Some diabetes camps require campers to relinquish diabetes technology upon arrival. We evaluated the acceptability of continuous glucose monitoring (CGM) use and remote monitoring of CGM data at camp. Insulin-treated campers ages 7-18 years were enrolled at a week-long diabetes camp in the U.S. All campers performed regular fingerstick testing, which informed treatment decisions. Campers that monitored their glucose with fingerstick testing at home were fitted with blinded Dexcom CGM at camp. Campers that used Dexcom CGM Systems with the capacity to share data at home continued to use their self-supplied systems; shared data were displayed on the Follow app on counselor-carried smart devices and on a centralized display in the medical cabin. Remote monitoring informed staff of glucose values 250 mg/dL, prompting fingerstick testing outside of regular intervals. Data were compared between blinded and remotely monitored, non-blinded CGM systems. Remote monitoring of CGM data was associated with significant reductions in hypoglycemia and improvements in overnight time in range (Table). Remote monitoring facilitated 73 interventions overnight that may have otherwise been missed by fingerstick testing. Remote monitoring of CGM data at diabetes camp allows implementation of tighter target glucose ranges, facilitates timely hypoglycemia treatment, and should be encouraged at all diabetes camps.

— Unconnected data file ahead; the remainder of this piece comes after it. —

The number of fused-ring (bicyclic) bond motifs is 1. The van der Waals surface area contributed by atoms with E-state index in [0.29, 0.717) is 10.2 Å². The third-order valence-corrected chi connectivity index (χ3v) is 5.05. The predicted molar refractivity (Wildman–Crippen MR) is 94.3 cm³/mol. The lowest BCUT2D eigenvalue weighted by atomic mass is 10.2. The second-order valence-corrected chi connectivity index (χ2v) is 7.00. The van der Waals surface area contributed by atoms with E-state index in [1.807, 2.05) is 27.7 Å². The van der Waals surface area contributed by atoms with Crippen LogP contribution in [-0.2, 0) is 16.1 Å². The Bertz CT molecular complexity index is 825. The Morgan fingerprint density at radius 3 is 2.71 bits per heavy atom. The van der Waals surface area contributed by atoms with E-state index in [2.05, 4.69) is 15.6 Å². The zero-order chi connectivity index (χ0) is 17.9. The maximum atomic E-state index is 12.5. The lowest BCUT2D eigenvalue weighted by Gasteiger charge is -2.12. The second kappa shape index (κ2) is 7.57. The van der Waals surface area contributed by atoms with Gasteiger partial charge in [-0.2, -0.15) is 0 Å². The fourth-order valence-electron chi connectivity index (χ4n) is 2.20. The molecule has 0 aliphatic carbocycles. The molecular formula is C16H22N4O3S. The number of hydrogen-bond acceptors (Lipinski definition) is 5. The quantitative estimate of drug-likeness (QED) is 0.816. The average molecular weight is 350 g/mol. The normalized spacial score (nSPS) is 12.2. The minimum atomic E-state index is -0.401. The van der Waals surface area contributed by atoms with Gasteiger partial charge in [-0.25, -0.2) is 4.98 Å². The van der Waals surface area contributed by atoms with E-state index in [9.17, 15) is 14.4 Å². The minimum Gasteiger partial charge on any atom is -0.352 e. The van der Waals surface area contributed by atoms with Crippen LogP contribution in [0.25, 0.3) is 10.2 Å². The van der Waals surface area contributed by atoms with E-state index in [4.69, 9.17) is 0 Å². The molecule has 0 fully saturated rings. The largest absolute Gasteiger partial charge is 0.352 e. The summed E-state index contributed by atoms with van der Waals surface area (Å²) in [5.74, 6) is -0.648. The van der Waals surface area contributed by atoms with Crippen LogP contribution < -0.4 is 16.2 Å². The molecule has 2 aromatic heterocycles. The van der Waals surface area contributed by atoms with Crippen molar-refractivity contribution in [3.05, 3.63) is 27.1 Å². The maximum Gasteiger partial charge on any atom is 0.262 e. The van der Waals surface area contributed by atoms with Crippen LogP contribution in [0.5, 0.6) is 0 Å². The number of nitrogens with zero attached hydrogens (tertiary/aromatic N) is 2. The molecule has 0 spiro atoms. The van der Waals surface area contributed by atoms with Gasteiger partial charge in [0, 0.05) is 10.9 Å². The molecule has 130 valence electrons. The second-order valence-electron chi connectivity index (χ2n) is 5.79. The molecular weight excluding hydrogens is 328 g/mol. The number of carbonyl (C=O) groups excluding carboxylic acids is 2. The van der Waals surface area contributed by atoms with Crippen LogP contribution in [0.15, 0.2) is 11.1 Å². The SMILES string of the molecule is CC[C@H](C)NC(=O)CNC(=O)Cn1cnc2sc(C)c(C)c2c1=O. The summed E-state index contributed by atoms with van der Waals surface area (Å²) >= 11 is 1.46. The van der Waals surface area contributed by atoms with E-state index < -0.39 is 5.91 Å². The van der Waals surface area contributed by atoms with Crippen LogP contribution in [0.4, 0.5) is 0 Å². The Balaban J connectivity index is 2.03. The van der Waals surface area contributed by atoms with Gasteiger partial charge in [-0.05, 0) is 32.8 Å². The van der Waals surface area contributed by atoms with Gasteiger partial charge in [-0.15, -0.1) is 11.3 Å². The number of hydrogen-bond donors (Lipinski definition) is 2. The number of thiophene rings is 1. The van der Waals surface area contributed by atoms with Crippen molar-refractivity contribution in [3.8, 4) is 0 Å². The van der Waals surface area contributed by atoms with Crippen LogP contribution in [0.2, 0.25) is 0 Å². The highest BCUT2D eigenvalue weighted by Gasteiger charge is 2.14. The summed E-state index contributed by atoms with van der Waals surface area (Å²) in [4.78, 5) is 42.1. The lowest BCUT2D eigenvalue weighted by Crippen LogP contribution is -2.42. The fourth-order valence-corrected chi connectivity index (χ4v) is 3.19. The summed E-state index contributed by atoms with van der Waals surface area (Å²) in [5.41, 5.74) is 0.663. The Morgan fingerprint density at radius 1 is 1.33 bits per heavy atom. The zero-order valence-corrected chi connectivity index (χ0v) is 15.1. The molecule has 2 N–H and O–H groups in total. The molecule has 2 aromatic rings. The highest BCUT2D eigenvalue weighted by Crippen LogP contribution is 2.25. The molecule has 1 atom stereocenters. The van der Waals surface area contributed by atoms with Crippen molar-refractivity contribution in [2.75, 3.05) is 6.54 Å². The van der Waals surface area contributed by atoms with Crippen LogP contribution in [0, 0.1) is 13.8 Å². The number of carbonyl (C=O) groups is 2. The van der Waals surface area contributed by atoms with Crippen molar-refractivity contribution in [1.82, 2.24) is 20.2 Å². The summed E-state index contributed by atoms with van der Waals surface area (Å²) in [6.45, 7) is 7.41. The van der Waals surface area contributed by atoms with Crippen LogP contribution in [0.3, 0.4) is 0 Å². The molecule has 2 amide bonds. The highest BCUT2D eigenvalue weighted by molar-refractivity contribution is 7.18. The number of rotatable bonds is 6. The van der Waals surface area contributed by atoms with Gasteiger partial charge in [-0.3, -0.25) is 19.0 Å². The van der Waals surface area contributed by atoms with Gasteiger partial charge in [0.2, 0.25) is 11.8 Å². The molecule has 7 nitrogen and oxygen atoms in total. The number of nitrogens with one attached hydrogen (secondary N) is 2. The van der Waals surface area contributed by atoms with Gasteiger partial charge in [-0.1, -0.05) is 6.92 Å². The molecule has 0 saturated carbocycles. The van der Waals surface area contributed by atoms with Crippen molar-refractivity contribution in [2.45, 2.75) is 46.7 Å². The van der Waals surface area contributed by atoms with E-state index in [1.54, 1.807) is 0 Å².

S.E. Gleich: Research Support; Self; Dexcom, Inc. N.D. Gibson-North: None. S. Puhr: Employee; Self; Dexcom, Inc. J. Welsh: Employee; Self; CSL Behring. T.C. Walker: Employee; Self; Dexcom, Inc. D. Caruso: None.

Readers may use this article as long as the work is properly cited, the use is educational and not for profit, and the work is not altered. More information is available at